2016 will be a banner year for digital ad investment, with predictions calling for a 15 percent bump to advertising spend across the board. According to Threatpost, however, big money comes with a big problem: bot fraud.
A recent paper from the Association of National Advertisers (ANA) and fraud mitigation firm WhiteOps found that the number of ad fraud bots isn’t dropping; in fact , they’ll cost the industry more than $7 billion this year.
Bring Out the Bot Fraud
As noted by Ad Exchanger, ANA and WhiteOps ran a similar study last year and predicted 2015 losses of just over $6.3 billion. The new findings suggest bot activity is on the rise, but in reality, bot fraud is holding steady. Bigger spend from the industry just means more money up for grabs.
This is bad news for advertisers and marketers. Despite rallying cries and promises of better bot detection, there’s no significant change in the fake impressions industry. Simply put, companies were bad at detecting fraud last year, and they’re no better in 2016; on average, firms will spend $10 million this year for ads seen only by bots, the study found.
Other recent studies align with ANA’s findings. According to TechCrunch, the Interactive Advertising Bureau (IAB) predicted losses of more than $8 billion this year once malvertising and infringed content are considered. This shouldn’t come as a surprise since, as the TechCrunch piece also noted, almost half of all Internet traffic is bot traffic. In other words, they rule the digital roost.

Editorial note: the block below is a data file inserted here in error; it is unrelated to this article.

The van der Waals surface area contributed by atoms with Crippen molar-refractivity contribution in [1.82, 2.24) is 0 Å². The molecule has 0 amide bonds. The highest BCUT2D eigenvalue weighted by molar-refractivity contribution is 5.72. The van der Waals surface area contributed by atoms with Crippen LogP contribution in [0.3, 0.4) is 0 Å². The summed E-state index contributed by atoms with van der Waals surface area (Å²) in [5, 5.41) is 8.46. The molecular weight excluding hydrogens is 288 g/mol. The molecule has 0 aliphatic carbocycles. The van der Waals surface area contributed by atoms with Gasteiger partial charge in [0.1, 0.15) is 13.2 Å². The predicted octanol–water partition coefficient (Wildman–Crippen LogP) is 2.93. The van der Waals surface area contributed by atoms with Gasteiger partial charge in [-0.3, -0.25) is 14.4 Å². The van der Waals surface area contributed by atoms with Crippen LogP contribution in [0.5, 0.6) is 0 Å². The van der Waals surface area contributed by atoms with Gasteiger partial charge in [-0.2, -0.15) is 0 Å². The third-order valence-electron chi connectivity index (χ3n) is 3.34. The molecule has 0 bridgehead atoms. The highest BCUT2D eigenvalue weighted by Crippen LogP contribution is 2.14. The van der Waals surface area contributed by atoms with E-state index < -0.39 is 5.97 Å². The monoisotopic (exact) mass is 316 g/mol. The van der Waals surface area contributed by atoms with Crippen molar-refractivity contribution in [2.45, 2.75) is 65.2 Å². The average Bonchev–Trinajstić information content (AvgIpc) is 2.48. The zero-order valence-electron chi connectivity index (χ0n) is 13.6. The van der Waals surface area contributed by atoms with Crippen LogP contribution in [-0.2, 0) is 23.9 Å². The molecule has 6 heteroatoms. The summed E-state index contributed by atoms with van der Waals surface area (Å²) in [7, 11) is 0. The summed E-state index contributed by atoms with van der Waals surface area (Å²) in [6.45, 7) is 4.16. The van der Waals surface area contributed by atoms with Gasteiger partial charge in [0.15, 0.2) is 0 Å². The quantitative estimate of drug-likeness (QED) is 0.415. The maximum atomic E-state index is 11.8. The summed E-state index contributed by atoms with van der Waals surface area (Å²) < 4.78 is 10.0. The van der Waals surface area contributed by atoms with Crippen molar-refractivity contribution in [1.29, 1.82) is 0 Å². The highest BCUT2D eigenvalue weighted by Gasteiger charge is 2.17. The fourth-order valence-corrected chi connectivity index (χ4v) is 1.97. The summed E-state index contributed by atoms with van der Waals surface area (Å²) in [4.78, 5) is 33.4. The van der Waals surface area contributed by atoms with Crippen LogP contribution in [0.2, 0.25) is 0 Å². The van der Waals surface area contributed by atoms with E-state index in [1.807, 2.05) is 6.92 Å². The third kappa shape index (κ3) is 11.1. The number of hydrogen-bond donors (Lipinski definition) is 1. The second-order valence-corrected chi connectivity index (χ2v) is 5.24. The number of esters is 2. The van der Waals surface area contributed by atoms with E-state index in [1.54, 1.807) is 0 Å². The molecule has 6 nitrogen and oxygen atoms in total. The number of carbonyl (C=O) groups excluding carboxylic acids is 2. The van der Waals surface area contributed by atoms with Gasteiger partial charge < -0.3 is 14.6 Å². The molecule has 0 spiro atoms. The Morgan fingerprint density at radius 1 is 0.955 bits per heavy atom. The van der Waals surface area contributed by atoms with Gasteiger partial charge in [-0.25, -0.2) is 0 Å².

Why are bots so good at duping ad companies and being counted as real impressions when no human actually viewed the content? Part of the problem stems from the definition: An impression is recorded whenever a Web browser requests a single advertisement from an online ad network.
Despite advancements in browser behavior monitoring and bot detection, malware-makers have gotten very good at mimicking human interactions online. When it comes to recording impressions, many advertisers aren’t particularly motivated to fund bot-finding initiatives that will inevitably lower their impression rate — especially if they’re hoping to prove the worth of a campaign.
The criminals behind bot fraud also understand the limited-time value of each nonhuman viewer. Profits are highest when they come from new IP addresses, and older machines that have black-flagged are simply retired from service. What’s more, bot creators are smart enough to send their requests from residential IP addresses, in turn lowering the chance of widespread blacklisting since legitimate users could get caught in the crossfire.
Right now there’s no quick fix for bot problems. According to ANA President and CEO Bob Liodice, “We’re still at the very beginning of making the industry aware of what the problem is and its root causes.” To really drive change, Liodice argued, “It’s time for moral outrage.”
He may have a point: Digital spending is up, bot rates are steady and advertising losses are rising by billions each year. Bottom line? Real progress comes from new metrics. CPM, KPI and impression-based measurements have been revealed as little more than smoke and mirrors. Advertisers need better ways to battle bots and track down real humans online.